Cancer Center receives LEED nod

The Smilow Cancer Center received LEED (Leadership in Energy and Environmental Design) certification, becoming the largest health care facility in Connecticut to have done so.
The Smilow Cancer Center received LEED (Leadership in Energy and Environmental Design) certification, becoming the largest health care facility in Connecticut to have done so. Photo by YDN.

Over Thanksgiving, the Smilow Cancer Hospital became the first Yale health care facility to receive Leadership in Energy and Environmental Design certification.

Though the hospital received the lowest of LEED’s four certification levels — the “certified level” — the hospital’s president and CEO, Marna Borgstrom, said it is unusual for health care facilities to receive any LEED certification because of the high energy consumption they require. The hospital, which was completed in October 2009, is the largest health care facility in Connecticut to receive LEED certification.

LEED is a nationally recognized green building certification system that awards certification based on implementing strategies for better environmental and health performance. It is awarded by the U.S. Green Building Council, which verifies the construction and performance of designated green buildings using a series of guidelines based on energy efficiency.

Council spokeswoman Ashley Katz said that the Smilow Cancer Hospital used several strategies to minimize its energy use. These include optimized “circulation of natural light in its lobbies, corridors and waiting areas, reduced heat gain as a result of several strategic screens throughout the building and improved indoor air quality because of “upgraded air handling units.” She added that the Center’s environmentally friendly features also include glass exterior walls and reflective rooftops that allow for circulation of natural light in the lobbies, corridors and waiting areas, as well as occupancy sensors to reduce energy usage.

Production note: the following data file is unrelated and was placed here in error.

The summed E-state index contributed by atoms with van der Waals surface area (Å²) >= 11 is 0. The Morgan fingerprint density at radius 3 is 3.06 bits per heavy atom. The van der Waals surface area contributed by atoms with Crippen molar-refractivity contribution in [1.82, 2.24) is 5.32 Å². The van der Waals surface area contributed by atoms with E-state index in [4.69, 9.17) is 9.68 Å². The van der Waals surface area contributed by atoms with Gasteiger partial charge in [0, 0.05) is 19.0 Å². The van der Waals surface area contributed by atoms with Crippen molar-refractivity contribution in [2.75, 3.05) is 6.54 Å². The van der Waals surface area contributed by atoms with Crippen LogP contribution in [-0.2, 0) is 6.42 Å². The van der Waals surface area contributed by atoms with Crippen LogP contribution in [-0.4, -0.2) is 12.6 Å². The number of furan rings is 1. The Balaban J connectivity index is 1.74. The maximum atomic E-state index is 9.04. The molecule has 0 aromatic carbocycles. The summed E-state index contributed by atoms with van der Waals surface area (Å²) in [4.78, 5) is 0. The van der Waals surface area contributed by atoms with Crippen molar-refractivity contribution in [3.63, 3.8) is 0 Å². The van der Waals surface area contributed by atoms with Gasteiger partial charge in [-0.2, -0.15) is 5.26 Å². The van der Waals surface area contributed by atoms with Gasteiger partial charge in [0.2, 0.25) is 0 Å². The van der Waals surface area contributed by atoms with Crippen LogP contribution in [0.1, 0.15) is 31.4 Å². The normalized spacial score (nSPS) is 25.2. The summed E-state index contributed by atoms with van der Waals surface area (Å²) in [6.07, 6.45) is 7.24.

One unique aspect of the Center’s design is an artwork-decorated rooftop garden accessible to patients and their families, according to the press release. The “healing garden” includes a saltwater fish tank as well as glass exterior walls, and has replaced television sets usually found in hospital waiting rooms. The “healing garden” received the 2010 Award of Merit from the Connecticut chapter of the American Society of Landscape Architects for its design.

Borgstrom added in the press release that medical efficiency and patient focus were not sacrificed for environmental friendliness.

The Boston-based Shepley Bulfinch architecture firm designed the center.

“We are very proud for the Smilow’s LEED Certification,” said firm spokesperson Terri Evans.

In addition to this most recent accolade, the Smilow Cancer Center has received other awards in the past, such as the 2011 Award of Merit from the Connecticut Green Building Council for its environmentally friendly design.

According to the National Cancer Institute, the Smilow Cancer Center is the most comprehensive cancer center in New England. It is a 14-story, 500,000-square-foot facility, which includes 168 private inpatient rooms, outpatient multidisciplinary treatment centers, 12 operating rooms, a floor for children with cancer, a specialized women’s cancer center and diagnostic and therapeutic radiology services for children and adults.

There are currently over 43,000 projects participating in the commercial and institutional LEED rating systems, comprising more than 7.8 billion square feet of construction space in all 50 states and 120 countries.

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